Capital One has picked up a $390 million penalty from the Financial Crimes Enforcement Network (FinCEN) for engaging in both “wilful and negligent violations of the Bank Secrecy Act (BSA) and its implementing regulations.”
Capital One admitted that it had deliberately failed to implement and maintain an effective anti-money laundering program, with it also not reporting thousands of suspicious currency transactions.
The violations are believed to have occurred from at least 2008 through 2014, and relate to Capital One’s Check Cashing Group.
Capital One also acknowledged that it failed to report suspicious transactions by convicted money launderer, Domenick Pucillo, an associate of the Genovese organized crime family.
“The failures outlined in this enforcement action are egregious,” Fincen Director Kenneth Blanco said. “Capital One wilfully disregarded its obligations under the law in a high-risk business unit.”
A spokesperson for the company said in an email that it is pleased to resolve the matter, calling it the last remaining government inquiry into a now-defunct business, and saying that the firm was fully reserved to pay the nine-digit penalty.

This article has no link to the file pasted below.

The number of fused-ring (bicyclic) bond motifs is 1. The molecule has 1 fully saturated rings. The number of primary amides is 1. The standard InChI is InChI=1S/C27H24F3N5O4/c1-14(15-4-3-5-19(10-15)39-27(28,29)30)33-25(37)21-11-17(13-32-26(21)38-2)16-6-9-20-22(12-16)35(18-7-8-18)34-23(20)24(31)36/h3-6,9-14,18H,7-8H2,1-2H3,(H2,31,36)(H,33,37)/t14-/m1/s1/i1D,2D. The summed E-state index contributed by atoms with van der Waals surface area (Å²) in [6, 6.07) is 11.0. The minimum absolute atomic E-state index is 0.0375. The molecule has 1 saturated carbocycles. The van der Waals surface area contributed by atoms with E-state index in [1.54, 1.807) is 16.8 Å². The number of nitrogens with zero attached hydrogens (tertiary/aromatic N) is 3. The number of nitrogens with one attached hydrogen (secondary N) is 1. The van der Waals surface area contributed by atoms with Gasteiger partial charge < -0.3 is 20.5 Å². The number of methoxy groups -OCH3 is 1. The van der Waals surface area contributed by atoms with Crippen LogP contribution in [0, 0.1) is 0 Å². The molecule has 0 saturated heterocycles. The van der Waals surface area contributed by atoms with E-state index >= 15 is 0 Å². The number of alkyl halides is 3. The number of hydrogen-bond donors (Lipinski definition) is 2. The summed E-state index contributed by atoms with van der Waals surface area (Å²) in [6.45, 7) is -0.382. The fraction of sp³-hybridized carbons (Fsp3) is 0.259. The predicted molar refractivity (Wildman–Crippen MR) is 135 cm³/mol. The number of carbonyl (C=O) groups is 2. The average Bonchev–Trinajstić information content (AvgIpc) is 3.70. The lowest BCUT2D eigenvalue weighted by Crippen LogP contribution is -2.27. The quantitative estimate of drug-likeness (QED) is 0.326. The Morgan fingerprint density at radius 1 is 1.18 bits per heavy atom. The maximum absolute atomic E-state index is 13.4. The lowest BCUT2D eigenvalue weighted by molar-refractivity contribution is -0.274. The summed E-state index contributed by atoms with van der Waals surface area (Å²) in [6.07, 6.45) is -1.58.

“Capital One takes its anti-money laundering obligations very seriously,” the company spokesman said. “The bank has invested heavily in the enhancement of its AML program over the past several years under new AML leadership, and has worked closely with regulators and law enforcement to ensure our compliance processes and protocols are robust and thorough.”
Capital One acquired the check cashing group in its 2006 purchase of New York-based North Fork Bank. The unit’s customers included dozens of check cashers in the New York and New Jersey areas, according to a document that Fincen made public on Friday. Services that the unit included check processing and armoured car cash shipments.
Capital One acknowledged errors involving currency transaction reports, which banks are required to file with the government when customers conduct cash transactions over $10,000. The $422 billion-asset admitted that it was negligent in failing to file the reports on roughly 50,000 transactions totalling more than $16 billion.
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